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Do you need to worry about cookies? A no-nonsense guide

By Steven Clark | Chief Data Officer

The Marketing Practice


Opinion article

November 19, 2021 | 7 min read

Some commentators make the cull of third-party cookies sound like a coming apocalypse. As part of our Deep Dive on Data, Steven Clark, chief data officer at Drum Network member The Marketing Practice, urges restraint and lays out some practical steps for colleagues in the data game.

The discourse surrounding a third-party-cookie-free internet is reminiscent of the media buzz around Y2K in the 90s.

We can expect a similar outcome: a lot of nail-biting for the next 18 months followed by an industry-wide sigh of relief.

A pair of feet relaxing

Steven Clark of The Marketing Practice on a relaxed approach to cookie depracation / Ales Maze via Unsplash

The world has already largely moved on from the use of these cookies. Apple, which owns more than half of the market for smartphone usage, has already banished third-party cookies. Almost every non-Chromium-based browser has followed suit.

Chrome doing the same in 2023 does mean a still-larger group will no longer be trackable using these technologies. But it doesn't mean the end of advertising as we know it.

There will likely be some changes in how we build audiences and personalize our day-to-day targeting. The channel and partner mix used in some campaign types may change. But, given the volume of solutions being concocted to overcome tracking limitations, most should come out unscathed.

Do you need to do anything?

Unless you're actively selling ad inventory or remarketing, you might already be making use of first-party cookies across the board. A quick review of your own cookies and privacy policy should show if you actually need to do anything (then continue to review both at frequent intervals).

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If you are advertising based on tracking and segmentation, it’s worth asking if that's still the best approach in a post-third-party world. Contextual ads perform almost as well and are far less invasive, for example. If you rely heavily on remarketing, this might not be an option, but for many campaign types, it's worth taking the time to establish if you really need to be tracking users across the web to achieve your goals. If you don't, maybe it's worth trying a less invasive approach.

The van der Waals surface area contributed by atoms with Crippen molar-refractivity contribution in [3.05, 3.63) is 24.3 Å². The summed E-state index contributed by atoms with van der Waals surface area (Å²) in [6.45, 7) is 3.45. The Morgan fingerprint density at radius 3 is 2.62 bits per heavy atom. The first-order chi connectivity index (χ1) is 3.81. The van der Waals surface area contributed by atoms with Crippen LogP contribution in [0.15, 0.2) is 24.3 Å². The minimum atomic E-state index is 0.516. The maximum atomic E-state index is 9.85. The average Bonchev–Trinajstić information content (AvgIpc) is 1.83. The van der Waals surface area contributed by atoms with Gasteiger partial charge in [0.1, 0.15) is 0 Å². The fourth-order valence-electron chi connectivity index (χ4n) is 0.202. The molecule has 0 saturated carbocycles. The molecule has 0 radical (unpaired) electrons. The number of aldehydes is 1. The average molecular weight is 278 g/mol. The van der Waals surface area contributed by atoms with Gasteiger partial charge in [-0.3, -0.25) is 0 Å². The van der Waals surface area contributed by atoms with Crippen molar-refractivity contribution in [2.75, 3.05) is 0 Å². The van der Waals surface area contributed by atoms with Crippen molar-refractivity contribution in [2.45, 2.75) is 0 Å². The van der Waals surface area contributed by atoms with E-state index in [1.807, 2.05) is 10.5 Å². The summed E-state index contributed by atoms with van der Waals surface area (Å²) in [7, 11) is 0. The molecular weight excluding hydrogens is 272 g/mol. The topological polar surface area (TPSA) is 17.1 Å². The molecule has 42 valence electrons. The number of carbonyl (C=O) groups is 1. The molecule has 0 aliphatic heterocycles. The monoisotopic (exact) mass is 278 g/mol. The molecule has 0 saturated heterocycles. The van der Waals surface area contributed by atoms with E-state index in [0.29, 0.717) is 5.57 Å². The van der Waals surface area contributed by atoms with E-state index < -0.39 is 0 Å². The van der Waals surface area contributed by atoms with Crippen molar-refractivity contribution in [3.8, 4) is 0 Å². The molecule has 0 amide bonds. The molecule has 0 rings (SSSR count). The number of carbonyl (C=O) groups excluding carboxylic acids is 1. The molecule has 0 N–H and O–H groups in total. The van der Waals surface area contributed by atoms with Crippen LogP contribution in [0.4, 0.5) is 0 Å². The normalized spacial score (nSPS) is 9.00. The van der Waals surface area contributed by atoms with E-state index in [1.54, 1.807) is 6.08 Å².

If you really need to track user data across the web…

While the means of tracking (third-party cookies) are out, the general approach (the ability to track across websites) isn’t. The major advertising networks are all developing tech for building anonymized audiences without cookies. Speak to your media partners and understand what technology (i.e., FLoC) is being developed to achieve this, what you need to do to prepare, and what implications there are for your data strategy.

There are countless articles and resources about Privacy Sandbox and its peers online, so read up on how this will impact your activity. Features will mostly remain the same.

Moving to a first-party-first data strategy

Data deprecation isn't necessarily a bad thing. It just requires that we move away from a convenient model that relies on insights from other organizations and move towards a first-party strategy with consent at its core.

It's not complicated in theory. Once users have given their permission, drop first-party cookies and begin collecting data on what people do on your websites, and use this to identify their intent and engagement. It's fairly trivial to understand the site activity and interactions you're interested in if you spend some time planning. The simplest way to do this is with a Customer Data Platform (CDP), which offsets any development outlay.

Most of this can be handled and automated by most CDPs and integrated with your CRM. By moving away from siloed, third-party tools to an owned data strategy, user profiles can be built against data that is unlikely to change: names, emails, contact numbers.

Enriching analytics

Google Analytics has always dominated the web analytics space, and for good reason. It's easy to use and powerful, without significant development requirements. Fortunately, Google Analytics also only sets first-party cookies, so in theory, there should be minimal changes needed.

However, the ICO has explicitly stated that analytics cookies are not necessary for site function, so consent is required to track data. Trends point to a significant reduction in the number of people accepting cookies, or even going out of their way to actively block GA specifically in their browsers. Owned alternatives are becoming increasingly attractive.

Log analysis has come a long way in recent years from fairly modest beginnings, and there are a variety of tools available to help automate this process. By using the data your servers already collect, you remove another silo. In theory (and again, with consent), you can merge the data from server logs with the data from other sources based on IP, providing new avenues for analysis. Google Analytics still provides valuable insights, but this analysis gives an added layer of granularity to your datasets, with the added benefit of 100% user coverage.

It's not a perfect drop-in replacement, though; it can tell you when and where the content was accessed and by whom, but not how it was engaged with.

The benefits of a first-party data strategy

This approach enables you to create a more personalized experience and build one-to-one relationships with customers that transcend channels, bridging the divide between digital and offline experiences.

Breaking down silos caused by the use of third-party platforms and taking ownership of your own data is the name of the game as we develop deeper, individual relationships with our customers.

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